Splinter Cell is one of the classics of the stealth genre and a leading game for the Xbox console. Thulfiqaar and Snake have decided to take a look at the PC version to see how it stacks up today, a year after launch.
Splinter Cell is available from Amazon, Direct2Drive, Gamersgate, Green Man Gaming and all other good online and retail stores.
Those familiar with the ‘Splinter Cell’ series will know the main character of the game Sam Fisher, they will also know that the Splinter Sell series is heavily focused on stealth. Conviction however, decided to go down a slightly different path with its gameplay. While the game still has its stealth component, it also allows you to go in” All Guns Blazing”, if only to a certain extent. It’s quite cleverly done too as they have made Conviction a lot more personal and a whole lot more “darker”, so the change is by no means a bad thing.
During the game’s intro your told that Sam no longer works for ‘Third Echelon’, his daughter has died during a car accident and that he has been looking for a reason to live ever since, become a traveler going from from place to place. Motivation to live however comes along after hearing that there was in fact someone behind his daughter’s death and that the accident which killed his daughter was in fact no accident at all. And from here the game begins.
If you enjoyed the movie “Taken” theres a good chance you will enjoy this Conviction. The game involves you interrogating people, and by interrogate, I mean torture, and you get to choose how too. You can choose to smash their face through a TV screen, use a paper shredder on someone’s face or even stab his hand and nail it to the table. And you know what? It’s great
Saying that though, Splinter Cell Conviction does have a few flaws and has things that could have been done better. The Single Player Campaign is relatively easy, even on “realistic” difficulty. It also doesn’t help that the game is quite short compared to the others. Though it’s a good thing that you can play through the ‘Multiplayer Campaign’ maps on single player, which is called Deniable Ops, in addition to that, Ubisoft have have included maps not included in the ‘Multiplayer Co-op’ or the ‘Single Player campaign’.
Another little addition adding to the replay value are the P.E.C. Challenges, these reward you with points so you can unlock or upgrade weapons, items and Armor. For example,
- Vanish Silently: Once you are spotted vanish silently without neutralizing any enemies
- Perform a Hand to Hand Takedown against an enemy who is investigating your last known position.
- Free your team mate from a chokehold in any multiplayer game mode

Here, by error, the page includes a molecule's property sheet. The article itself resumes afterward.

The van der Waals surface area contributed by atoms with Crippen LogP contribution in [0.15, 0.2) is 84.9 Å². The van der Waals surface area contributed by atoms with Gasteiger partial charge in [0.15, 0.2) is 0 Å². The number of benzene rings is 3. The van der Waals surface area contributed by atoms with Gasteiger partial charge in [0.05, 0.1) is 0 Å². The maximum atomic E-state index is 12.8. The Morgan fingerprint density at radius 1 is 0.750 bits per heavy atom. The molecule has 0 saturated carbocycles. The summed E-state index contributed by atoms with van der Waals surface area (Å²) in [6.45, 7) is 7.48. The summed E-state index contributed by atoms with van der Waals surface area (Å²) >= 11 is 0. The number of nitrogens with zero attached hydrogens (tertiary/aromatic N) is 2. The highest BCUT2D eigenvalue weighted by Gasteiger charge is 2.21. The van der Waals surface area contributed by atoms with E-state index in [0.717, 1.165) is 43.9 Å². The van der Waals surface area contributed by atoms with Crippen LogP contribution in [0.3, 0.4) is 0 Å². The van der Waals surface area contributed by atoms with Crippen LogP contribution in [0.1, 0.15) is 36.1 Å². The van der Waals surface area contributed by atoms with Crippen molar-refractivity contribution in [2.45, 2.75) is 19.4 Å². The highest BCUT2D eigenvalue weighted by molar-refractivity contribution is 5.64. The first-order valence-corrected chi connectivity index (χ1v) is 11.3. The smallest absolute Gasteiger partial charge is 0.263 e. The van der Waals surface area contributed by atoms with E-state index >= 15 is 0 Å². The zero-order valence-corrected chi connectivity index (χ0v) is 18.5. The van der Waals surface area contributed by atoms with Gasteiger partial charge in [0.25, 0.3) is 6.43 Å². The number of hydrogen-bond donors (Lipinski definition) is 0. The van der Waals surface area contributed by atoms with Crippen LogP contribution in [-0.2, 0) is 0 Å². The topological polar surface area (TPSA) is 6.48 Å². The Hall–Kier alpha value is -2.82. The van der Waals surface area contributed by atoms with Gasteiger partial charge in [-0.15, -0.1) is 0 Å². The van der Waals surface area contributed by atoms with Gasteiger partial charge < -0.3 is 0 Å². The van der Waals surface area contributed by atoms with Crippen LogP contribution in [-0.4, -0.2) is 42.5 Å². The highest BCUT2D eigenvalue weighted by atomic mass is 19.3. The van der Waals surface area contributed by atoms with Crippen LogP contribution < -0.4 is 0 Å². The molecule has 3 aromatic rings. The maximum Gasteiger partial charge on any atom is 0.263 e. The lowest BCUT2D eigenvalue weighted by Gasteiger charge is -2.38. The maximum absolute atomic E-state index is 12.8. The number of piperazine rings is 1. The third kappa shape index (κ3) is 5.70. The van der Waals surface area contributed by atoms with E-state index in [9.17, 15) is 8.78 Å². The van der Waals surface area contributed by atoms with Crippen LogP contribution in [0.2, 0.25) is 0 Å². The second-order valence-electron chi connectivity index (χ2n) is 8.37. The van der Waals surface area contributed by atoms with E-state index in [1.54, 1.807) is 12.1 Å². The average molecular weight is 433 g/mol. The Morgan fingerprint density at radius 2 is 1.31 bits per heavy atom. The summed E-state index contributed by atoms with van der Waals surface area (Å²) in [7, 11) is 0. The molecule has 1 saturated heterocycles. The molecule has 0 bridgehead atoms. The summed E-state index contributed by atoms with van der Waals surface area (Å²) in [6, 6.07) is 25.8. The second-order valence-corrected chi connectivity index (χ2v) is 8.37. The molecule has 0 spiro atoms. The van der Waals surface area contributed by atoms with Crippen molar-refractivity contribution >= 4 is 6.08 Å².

Another great addition is the cover and stealth system. I know it was there in the earlier editions of the series but in Splinter Cell Conviction the system has been changed to make it a whole lot more easier and smoother. When you’re hidden, everything will turn black and white, a nice addition that lets you know the enemy cant see you. In previous games you would have keep a lookout on your “stealth meter” in the corner of the screen.
To use the cover, you simply have to right click for it to auto hug the wall or the object you’re next to. You can also move from cover to cover by simply looking in the right direction and pressing space. This system allows for a much faster and smoother movement compared to the previous Splinter Cell titles.
But wait there’s more! Now you can also ‘Mark and Execute’. This is where every time you perform a close combat takedown or use someone as a human shield, you’re allowed to “mark” and “execute” enemies by simply looking at them and pressing ‘Q’. The number of enemies you get to mark depends on the handgun (and upgrades) you’re using. This can be anywhere from 2 to 4 hostiles for each close combat takedown/human shield. The “execute” is basically a perfectly aimed lethal shot at the marked enemy. It can be performed as long as they are within line of sight or within range. The game lets you know by the colour of the chevron. A red chevron means you can execute the marked target and a grey chevron means the target is out of sight or range.
Graphically speaking Conviction is a gorgeous game even today. The addition of the black and white stealth system is strangely satisfying and you can really admire the graphics during the interrogations. We tested the game on an average gaming PC and had no problems running it on the highest settings.